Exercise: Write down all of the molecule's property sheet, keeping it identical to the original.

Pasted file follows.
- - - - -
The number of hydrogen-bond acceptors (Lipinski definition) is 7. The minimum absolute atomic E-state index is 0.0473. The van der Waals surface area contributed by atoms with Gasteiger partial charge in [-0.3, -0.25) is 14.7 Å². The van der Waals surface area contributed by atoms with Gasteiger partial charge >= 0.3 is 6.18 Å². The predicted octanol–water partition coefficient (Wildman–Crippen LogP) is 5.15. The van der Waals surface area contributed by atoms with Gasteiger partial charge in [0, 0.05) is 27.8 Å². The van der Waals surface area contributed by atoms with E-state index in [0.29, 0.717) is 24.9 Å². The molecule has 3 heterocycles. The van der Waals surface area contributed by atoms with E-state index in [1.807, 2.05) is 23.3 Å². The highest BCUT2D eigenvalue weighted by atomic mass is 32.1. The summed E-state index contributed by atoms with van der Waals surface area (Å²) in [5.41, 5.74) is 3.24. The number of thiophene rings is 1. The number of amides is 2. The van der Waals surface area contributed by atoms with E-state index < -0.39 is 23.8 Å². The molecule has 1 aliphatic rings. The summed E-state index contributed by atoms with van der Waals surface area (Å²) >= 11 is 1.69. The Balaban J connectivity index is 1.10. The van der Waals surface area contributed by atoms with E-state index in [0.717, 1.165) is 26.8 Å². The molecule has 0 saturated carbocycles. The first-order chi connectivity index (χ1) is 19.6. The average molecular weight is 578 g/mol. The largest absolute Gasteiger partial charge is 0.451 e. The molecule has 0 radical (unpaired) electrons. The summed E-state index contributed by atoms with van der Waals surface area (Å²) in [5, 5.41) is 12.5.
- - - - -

The number of hydrogen-bond acceptors (Lipinski definition) is 7. The minimum absolute atomic E-state index is 0.0473. The van der Waals surface area contributed by atoms with Gasteiger partial charge in [-0.3, -0.25) is 14.7 Å². The van der Waals surface area contributed by atoms with Gasteiger partial charge >= 0.3 is 6.18 Å². The predicted octanol–water partition coefficient (Wildman–Crippen LogP) is 5.15. The van der Waals surface area contributed by atoms with Gasteiger partial charge in [0, 0.05) is 27.8 Å². The van der Waals surface area contributed by atoms with E-state index in [0.29, 0.717) is 24.9 Å². The molecule has 3 heterocycles. The van der Waals surface area contributed by atoms with E-state index in [1.807, 2.05) is 23.3 Å². The highest BCUT2D eigenvalue weighted by atomic mass is 32.1. The summed E-state index contributed by atoms with van der Waals surface area (Å²) in [5.41, 5.74) is 3.24. The number of thiophene rings is 1. The number of amides is 2. The van der Waals surface area contributed by atoms with E-state index < -0.39 is 23.8 Å². The molecule has 1 aliphatic rings. The summed E-state index contributed by atoms with van der Waals surface area (Å²) >= 11 is 1.69. The Balaban J connectivity index is 1.10. The van der Waals surface area contributed by atoms with E-state index in [0.717, 1.165) is 26.8 Å². The molecule has 0 saturated carbocycles. The first-order chi connectivity index (χ1) is 19.6. The average molecular weight is 578 g/mol. The largest absolute Gasteiger partial charge is 0.451 e. The molecule has 0 radical (unpaired) electrons. The summed E-state index contributed by atoms with van der Waals surface area (Å²) in [5, 5.41) is 12.5.